Plans to extend Edinburgh’s city centre air pollution zone by 3.5 km to the south and west of the city have been announced by the council.
It designates an area where air pollution has broken the Scottish air quality safety standard.
Edinburgh has five pollution zones, with the city centre pollution zone first designated in 2000.
Campaigners said long-term exposure to air pollution can increase the risk of heart attacks and strokes.
Lesley Hinds, Edinburgh city council’s transport and environment convener, said: “We recognise that improving air quality in Edinburgh can be a challenge and we are making every effort to address this.
“We monitor air quality continuously across the city and extending the air quality management area enables us to direct actions more effectively at those locations.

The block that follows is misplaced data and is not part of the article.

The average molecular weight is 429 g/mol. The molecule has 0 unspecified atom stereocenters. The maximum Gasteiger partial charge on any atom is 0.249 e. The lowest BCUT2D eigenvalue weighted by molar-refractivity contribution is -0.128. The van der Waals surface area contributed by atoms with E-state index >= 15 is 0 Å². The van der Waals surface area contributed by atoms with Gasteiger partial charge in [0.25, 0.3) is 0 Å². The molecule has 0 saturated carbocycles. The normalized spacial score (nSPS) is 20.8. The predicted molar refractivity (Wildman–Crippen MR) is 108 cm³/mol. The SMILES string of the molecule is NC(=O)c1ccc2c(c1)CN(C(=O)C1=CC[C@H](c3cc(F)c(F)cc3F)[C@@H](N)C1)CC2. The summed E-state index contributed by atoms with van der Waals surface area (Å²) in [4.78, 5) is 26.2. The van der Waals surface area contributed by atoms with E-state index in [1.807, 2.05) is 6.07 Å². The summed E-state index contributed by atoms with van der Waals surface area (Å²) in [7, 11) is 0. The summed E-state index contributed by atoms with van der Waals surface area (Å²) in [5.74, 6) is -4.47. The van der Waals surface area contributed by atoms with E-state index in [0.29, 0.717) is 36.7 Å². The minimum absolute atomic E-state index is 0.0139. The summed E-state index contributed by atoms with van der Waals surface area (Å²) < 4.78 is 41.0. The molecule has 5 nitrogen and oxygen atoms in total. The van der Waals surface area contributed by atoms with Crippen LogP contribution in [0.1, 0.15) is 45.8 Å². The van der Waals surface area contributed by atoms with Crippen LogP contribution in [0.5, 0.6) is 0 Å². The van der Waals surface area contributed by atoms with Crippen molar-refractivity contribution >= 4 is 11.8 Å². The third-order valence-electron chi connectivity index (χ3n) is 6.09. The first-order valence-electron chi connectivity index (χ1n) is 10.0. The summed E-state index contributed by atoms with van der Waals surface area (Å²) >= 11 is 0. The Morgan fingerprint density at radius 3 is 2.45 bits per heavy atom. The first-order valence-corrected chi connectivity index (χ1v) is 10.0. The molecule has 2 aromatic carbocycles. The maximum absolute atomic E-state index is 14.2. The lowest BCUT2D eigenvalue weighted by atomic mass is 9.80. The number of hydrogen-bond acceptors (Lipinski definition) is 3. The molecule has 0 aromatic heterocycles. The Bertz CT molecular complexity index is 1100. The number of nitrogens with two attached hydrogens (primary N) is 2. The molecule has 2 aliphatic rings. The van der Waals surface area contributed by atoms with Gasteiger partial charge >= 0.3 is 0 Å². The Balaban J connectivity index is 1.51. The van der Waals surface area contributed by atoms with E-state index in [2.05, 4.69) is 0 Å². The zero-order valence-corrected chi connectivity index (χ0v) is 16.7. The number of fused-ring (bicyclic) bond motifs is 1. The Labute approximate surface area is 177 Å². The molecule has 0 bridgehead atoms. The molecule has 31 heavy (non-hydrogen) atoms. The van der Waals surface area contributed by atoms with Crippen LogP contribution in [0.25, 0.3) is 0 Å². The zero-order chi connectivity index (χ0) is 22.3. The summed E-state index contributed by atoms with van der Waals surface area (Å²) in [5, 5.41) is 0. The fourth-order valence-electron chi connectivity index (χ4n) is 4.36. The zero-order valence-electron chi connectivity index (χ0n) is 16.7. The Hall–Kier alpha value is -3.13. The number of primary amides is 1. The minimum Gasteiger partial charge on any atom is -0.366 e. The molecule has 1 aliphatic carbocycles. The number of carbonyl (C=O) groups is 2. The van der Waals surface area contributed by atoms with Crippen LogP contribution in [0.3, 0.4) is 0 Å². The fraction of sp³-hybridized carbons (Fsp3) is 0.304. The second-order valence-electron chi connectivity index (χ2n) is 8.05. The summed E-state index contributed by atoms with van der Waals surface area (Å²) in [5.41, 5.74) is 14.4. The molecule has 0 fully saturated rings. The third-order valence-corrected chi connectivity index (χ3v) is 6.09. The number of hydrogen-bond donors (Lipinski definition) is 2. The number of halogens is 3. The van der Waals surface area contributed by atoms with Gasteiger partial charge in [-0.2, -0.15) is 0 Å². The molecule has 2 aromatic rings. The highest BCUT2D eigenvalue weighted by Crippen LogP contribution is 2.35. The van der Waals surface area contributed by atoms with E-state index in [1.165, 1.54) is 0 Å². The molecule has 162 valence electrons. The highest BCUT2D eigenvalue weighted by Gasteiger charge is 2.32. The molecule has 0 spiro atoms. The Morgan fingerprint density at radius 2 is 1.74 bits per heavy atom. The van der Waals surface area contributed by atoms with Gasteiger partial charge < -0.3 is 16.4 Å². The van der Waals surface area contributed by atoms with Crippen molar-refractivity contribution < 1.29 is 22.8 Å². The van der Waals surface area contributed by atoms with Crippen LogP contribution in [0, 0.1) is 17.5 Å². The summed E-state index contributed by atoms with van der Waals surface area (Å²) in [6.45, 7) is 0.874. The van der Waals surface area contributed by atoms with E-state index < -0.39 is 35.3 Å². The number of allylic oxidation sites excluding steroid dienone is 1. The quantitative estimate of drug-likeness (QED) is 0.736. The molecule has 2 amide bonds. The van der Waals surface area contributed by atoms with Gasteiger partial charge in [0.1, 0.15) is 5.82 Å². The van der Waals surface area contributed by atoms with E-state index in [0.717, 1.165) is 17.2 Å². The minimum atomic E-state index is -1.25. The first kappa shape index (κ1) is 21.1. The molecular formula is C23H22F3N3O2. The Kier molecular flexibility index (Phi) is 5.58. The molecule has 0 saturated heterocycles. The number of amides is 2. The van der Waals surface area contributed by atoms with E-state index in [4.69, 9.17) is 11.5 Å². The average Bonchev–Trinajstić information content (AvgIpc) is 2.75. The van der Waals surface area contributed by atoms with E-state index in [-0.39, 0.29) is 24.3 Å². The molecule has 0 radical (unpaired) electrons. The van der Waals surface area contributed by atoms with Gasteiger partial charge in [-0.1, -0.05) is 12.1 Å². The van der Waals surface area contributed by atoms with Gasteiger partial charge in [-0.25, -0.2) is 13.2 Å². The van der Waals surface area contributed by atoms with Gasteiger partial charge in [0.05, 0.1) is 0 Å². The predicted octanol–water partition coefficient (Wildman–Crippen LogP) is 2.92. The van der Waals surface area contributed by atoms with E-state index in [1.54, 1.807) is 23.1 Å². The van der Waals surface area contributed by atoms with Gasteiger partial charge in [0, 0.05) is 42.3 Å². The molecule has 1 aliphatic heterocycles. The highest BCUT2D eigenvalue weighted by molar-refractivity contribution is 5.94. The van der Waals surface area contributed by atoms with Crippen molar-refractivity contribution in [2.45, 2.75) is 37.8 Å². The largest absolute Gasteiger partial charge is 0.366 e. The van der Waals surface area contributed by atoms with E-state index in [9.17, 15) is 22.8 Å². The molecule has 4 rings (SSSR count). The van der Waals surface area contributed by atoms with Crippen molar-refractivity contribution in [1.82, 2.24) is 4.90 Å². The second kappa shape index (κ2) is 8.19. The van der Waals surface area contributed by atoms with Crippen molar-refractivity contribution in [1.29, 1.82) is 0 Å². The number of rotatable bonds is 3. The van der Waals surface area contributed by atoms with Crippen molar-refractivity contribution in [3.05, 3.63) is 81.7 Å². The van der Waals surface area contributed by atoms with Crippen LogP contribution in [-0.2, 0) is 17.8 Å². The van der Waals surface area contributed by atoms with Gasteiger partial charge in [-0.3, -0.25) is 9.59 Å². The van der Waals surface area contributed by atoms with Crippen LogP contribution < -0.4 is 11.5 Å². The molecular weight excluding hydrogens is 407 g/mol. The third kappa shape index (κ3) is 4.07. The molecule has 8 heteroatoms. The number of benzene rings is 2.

“We are already working closely with bus and road freight operators to reduce vehicle emissions on some of our busiest traffic routes and recent monitoring suggests that air quality is improving in many places, including the South Bridge/Nicolson Street corridor.”
Emilia Hanna, of Friends of the Earth Scotland, said: “Toxic traffic fumes right here on Nicolson Street are harming the public’s health.
“Long-term exposure to this sort of air pollution can increase the risk of having a heart attack or stroke and has been linked with babies being born with low birthweights.
“Air pollution causes 200 early deaths in Edinburgh alone every year.
“Road traffic is the main cause of air pollution, so the council needs to work together with the Scottish government to get more people walking and cycling and using public transport.”